Hip internal rotation is often better on the side you are lateralized towards. Hip external rotation is often better on the side you are shifted away from.
Straight Leg Raise
A straight leg raise is a representation of hip internal rotation beyond about 45 degrees. Therefore, the side you are lateralized towards will often have a better straight leg raise.
Hip flexion is a representation of external rotation. The side you are shifted away from will often have better hip flexion.
Shoulder Internal Rotation
Shoulder internal rotation will often be better on the side you are shifted away from.
Shoulder External Rotation
Shoulder external rotation will often be better on the side you are lateralized towards.
Shoulder abduction will often be better on the side you are lateralized towards because it is a measurement of how well your trunk can turn towards that side.
Based on above, you will have asymmetries from side-to-side. One side will be relatively better than the other. You can plot them on this chart:
Because we have 7 different tests, you will ultimately have at least 4/7 in one column. That means you are very likely lateralized towards that side.
And yes, the foot is included in there as well, but it's more of a subjective assessment so it should be more of a confirming tool.
An example of this would be this:
While they do have two in the left column, they still have 5/7 in the right, so that person is right lateralized and we would approach their situation as such.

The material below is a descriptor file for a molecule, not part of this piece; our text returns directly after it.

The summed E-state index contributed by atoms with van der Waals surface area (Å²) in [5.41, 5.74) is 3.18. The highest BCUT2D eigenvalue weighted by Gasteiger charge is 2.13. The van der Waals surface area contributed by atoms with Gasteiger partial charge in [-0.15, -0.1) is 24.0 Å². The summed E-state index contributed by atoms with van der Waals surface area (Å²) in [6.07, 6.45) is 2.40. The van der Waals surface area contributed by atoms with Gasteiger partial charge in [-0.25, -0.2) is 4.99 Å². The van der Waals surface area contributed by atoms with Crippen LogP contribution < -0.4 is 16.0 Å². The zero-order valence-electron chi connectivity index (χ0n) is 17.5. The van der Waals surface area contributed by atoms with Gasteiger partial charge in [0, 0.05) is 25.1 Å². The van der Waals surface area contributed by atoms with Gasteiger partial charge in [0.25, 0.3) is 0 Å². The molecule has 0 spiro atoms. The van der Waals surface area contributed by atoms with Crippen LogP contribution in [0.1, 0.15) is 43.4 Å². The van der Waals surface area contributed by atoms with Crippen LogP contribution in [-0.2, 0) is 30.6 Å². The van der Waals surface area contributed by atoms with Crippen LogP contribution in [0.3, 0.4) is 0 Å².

There can be more complex cases where some people will present with upper bodies clearly going in one direction and a lower body oriented in the other direction like this:
This is an additional layer of compensation built on top of the baseline lateralization pattern. I will discuss this later in the article.
Most people are going to present with a right lateralization pattern because humans are naturally and inherently asymmetrical.
Addressing Lateral Pelvic Tilt
Based on your asymmetries, you will present lateralized to one side and shifted away from the other.
Therefore, the goal would be to improve the ability to "push out" of the side you are lateralized towards and "shift into" the side you are shifted away from.
Think about this as if you want to improve more early to mid-stance mechanics on the side you're shifted away from and more later stance on the side you are shifted into.
This means improving:
- The ability to turn your hips away from the side you are shifted towards (external rotation)
- The ability to turn your hips away towards the side you are shifted towards (internal rotation)
- The ability to turn the trunk to the side you are shifted away from
- The ability to turn the trunk to the side you are shifted away from
In order to do this, we need to consider the relevant biomechanical positions that will accomplish this:
To improve the ability to shift out of this side, we want to encourage the foot contacts of the arch of the foot, specifically the inner heel and first metatarsal head under your big toe:
This is because these foot contacts represent the transition from mid stance to late stance where we being to turn our bodies to the other side.